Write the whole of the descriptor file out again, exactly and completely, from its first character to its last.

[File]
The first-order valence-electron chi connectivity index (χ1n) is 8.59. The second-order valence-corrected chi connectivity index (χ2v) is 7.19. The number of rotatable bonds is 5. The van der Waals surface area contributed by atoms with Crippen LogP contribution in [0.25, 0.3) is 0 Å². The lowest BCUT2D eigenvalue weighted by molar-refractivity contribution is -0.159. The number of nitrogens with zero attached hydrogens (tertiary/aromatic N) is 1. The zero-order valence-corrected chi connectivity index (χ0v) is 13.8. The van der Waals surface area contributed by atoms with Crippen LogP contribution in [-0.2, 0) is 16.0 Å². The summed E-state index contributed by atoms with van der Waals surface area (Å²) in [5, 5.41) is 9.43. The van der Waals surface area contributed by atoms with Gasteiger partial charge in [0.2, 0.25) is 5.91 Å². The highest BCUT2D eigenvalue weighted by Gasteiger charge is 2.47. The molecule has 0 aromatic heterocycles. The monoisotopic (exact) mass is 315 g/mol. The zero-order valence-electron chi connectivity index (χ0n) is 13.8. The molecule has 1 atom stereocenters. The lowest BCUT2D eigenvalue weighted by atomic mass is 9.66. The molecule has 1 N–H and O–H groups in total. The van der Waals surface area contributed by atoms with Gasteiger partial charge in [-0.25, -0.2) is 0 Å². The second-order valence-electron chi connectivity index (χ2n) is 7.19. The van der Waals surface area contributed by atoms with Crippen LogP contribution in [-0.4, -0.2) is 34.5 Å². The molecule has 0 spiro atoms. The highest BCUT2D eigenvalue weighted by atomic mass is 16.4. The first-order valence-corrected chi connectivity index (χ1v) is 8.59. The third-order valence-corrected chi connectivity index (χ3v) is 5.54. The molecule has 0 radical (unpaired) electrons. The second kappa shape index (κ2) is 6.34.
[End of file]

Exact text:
The first-order valence-electron chi connectivity index (χ1n) is 8.59. The second-order valence-corrected chi connectivity index (χ2v) is 7.19. The number of rotatable bonds is 5. The van der Waals surface area contributed by atoms with Crippen LogP contribution in [0.25, 0.3) is 0 Å². The lowest BCUT2D eigenvalue weighted by molar-refractivity contribution is -0.159. The number of nitrogens with zero attached hydrogens (tertiary/aromatic N) is 1. The zero-order valence-corrected chi connectivity index (χ0v) is 13.8. The van der Waals surface area contributed by atoms with Crippen LogP contribution in [-0.2, 0) is 16.0 Å². The summed E-state index contributed by atoms with van der Waals surface area (Å²) in [5, 5.41) is 9.43. The van der Waals surface area contributed by atoms with Gasteiger partial charge in [0.2, 0.25) is 5.91 Å². The highest BCUT2D eigenvalue weighted by Gasteiger charge is 2.47. The molecule has 0 aromatic heterocycles. The monoisotopic (exact) mass is 315 g/mol. The zero-order valence-electron chi connectivity index (χ0n) is 13.8. The molecule has 1 atom stereocenters. The lowest BCUT2D eigenvalue weighted by atomic mass is 9.66. The molecule has 1 N–H and O–H groups in total. The van der Waals surface area contributed by atoms with Gasteiger partial charge in [-0.25, -0.2) is 0 Å². The second-order valence-electron chi connectivity index (χ2n) is 7.19. The van der Waals surface area contributed by atoms with Crippen LogP contribution in [-0.4, -0.2) is 34.5 Å². The molecule has 0 spiro atoms. The highest BCUT2D eigenvalue weighted by atomic mass is 16.4. The first-order valence-corrected chi connectivity index (χ1v) is 8.59. The third-order valence-corrected chi connectivity index (χ3v) is 5.54. The molecule has 0 radical (unpaired) electrons. The second kappa shape index (κ2) is 6.34.